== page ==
CIC has committed to creating a new avenue to immigration for Canadian-educated foreign students and experienced temporary foreign workers. Creating an immigration opportunity for Canadian-educated foreign students and experienced temporary foreign workers may create more gender balance in our immigration programs by providing more women an opportunity to apply to stay in Canada as principal applicants. Impacts by gender will continue to be monitored with this new initiative.

Other initiatives have just begun. As part of the Department’s commitment to protecting victims of human trafficking, guidelines released in May 2006 encourage immigration officers to issue possible victims a short-term TRP. Although international data indicates that human trafficking is mostly aimed at women and children, men can also be victims of trafficking. This will be reflected in the training materials on human trafficking.

Toronto Waterfront Revitalization Initiative

Responsibility for TWRI was transferred from CIC’s Minister to the President of the TBS through an Order in Council dated February 6, 2006. The TWRI currently falls under Environment Canada.


1 For more information on CIC’s programs, see

2 This figure does not include the 1,236 locally-engaged staff in missions around the world (as of September 30, 2006).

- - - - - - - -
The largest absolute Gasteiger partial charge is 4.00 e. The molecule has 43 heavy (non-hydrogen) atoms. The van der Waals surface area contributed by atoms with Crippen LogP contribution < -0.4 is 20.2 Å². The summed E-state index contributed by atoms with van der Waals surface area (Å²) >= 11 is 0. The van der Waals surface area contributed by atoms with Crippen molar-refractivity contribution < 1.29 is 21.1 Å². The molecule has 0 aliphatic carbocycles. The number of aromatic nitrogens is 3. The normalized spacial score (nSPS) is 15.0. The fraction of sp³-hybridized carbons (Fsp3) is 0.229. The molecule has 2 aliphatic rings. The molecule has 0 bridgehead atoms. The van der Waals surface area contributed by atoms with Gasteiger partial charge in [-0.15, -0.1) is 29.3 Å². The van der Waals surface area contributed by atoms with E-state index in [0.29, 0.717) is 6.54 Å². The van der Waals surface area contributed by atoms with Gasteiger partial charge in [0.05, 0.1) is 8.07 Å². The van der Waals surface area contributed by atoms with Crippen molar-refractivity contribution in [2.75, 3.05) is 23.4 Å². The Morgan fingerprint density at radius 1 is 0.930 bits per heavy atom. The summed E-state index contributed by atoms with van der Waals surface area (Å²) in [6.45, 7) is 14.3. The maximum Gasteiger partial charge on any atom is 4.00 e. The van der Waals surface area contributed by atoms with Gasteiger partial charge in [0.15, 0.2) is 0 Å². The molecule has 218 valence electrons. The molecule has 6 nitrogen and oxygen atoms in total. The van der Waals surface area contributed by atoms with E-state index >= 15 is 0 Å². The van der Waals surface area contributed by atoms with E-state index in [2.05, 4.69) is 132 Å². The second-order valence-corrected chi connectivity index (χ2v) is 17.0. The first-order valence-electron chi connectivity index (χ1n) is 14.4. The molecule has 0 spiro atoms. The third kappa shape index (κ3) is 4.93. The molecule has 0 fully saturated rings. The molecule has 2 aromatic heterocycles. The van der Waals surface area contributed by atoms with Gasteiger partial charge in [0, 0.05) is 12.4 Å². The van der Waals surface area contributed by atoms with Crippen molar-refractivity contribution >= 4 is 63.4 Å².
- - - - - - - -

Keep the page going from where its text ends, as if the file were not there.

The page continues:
3 St. Petersburg office was closed on March 31, 2007.

4 For more details on the CBSA, see Critical Partnerships section.

5 For further information on the Government of Canada outcomes as they appear in Canada’s Performance Report 2006, see

6 For specific details regarding results and spending for each Program Activity, see Section 2: Analysis of Program Activities by Strategic Outcome.

7 People, Service and Trust: Links in a Public Sector Service Value Chain

8 In his 14th Annual Report to the Prime Minister on the Public Service of Canada, the Clerk of the Privy Council and Secretary to Cabinet stressed the importance of Integrated Business and HR Planning that accounts for workforce strengths and gaps that need to be filled through recruitment or development, and that engages employees in the future of their organization.

9 For more information on CIC’s provincial and territorial agreements, see

10 For further details, see

11 See: